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procfile is a library for reading text data files (i.e /proc files) in the fastest possible way.

How it works

The library automatically adapts (through the iterations) its memory so that each file is read with single read() call.

Then the library splits the file into words, using the supplied separators. The library also supported quoted words (i.e. strings within of which the separators are ignored).


Initially the caller:

  • calls procfile_open() to open the file and allocate the structures needed.


For each iteration, the caller:

  • calls procfile_readall() to read updated contents. This call also rewinds (lseek() to 0) before reading it.

    For every file, a BUFFER is used that is automatically adjusted to fit the entire file contents of the file. So the file is read with a single read() call (providing atomicity / consistency when the data are read from the kernel).

    Once the data are read, 2 arrays of pointers are updated:

    • a words array, pointing to each word in the data read

    • a lines array, pointing to the first word for each line

      This is highly optimized. Both arrays are automatically adjusted to fit all contents and are updated in a single pass on the data.

      The library provides a number of macros:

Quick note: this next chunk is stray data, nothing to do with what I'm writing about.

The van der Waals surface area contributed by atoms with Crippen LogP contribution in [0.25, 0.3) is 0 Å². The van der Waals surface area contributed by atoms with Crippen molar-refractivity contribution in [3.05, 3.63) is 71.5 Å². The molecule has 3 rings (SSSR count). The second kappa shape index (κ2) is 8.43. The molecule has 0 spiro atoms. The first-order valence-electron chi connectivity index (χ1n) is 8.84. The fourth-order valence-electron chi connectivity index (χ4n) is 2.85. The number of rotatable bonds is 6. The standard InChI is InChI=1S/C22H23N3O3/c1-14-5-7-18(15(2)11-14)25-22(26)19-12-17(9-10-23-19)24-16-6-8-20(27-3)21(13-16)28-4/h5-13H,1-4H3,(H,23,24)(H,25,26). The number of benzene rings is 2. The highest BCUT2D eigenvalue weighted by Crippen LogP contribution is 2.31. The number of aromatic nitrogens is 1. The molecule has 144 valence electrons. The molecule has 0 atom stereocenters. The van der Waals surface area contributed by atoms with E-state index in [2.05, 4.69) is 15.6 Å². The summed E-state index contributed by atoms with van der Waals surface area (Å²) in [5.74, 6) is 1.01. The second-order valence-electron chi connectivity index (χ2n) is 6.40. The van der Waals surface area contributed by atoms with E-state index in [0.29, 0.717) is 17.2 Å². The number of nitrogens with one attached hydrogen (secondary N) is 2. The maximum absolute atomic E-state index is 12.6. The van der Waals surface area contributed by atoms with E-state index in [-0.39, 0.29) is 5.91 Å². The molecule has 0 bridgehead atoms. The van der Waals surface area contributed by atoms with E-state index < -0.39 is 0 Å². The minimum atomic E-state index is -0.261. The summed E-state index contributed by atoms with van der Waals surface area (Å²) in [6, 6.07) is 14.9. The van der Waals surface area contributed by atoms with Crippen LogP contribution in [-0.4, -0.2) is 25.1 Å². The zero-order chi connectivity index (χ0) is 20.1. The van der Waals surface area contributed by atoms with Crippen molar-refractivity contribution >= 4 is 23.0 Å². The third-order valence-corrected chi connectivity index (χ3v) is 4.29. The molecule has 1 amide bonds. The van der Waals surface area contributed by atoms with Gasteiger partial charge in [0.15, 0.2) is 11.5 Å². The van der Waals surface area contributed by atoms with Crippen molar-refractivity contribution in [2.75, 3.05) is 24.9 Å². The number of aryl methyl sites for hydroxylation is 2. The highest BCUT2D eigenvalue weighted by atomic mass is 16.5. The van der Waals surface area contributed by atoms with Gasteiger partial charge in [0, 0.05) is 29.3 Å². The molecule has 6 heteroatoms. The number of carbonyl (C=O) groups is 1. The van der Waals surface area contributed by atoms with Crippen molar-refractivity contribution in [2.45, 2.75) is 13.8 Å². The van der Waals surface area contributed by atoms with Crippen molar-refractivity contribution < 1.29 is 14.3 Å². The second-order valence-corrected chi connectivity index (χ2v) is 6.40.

• procfile_lines() returns the # of lines read

    • procfile_linewords() returns the # of words in the given line

    • procfile_word() returns a pointer the given word #

    • procfile_line() returns a pointer to the first word of the given line #

    • procfile_lineword() returns a pointer to the given word # of the given line #


When the caller exits:

  • calls procfile_free() to close the file and free all memory used.


  • a raspberry Pi 1 (the oldest single core one) can process 5.000+ /proc files per second.
  • a J1900 Celeron processor can process 23.000+ /proc files per second per core.

To achieve this kind of performance, the library tries to work in batches so that the code and the data are inside the processor's caches.

This library is extensively used in Netdata and its plugins.

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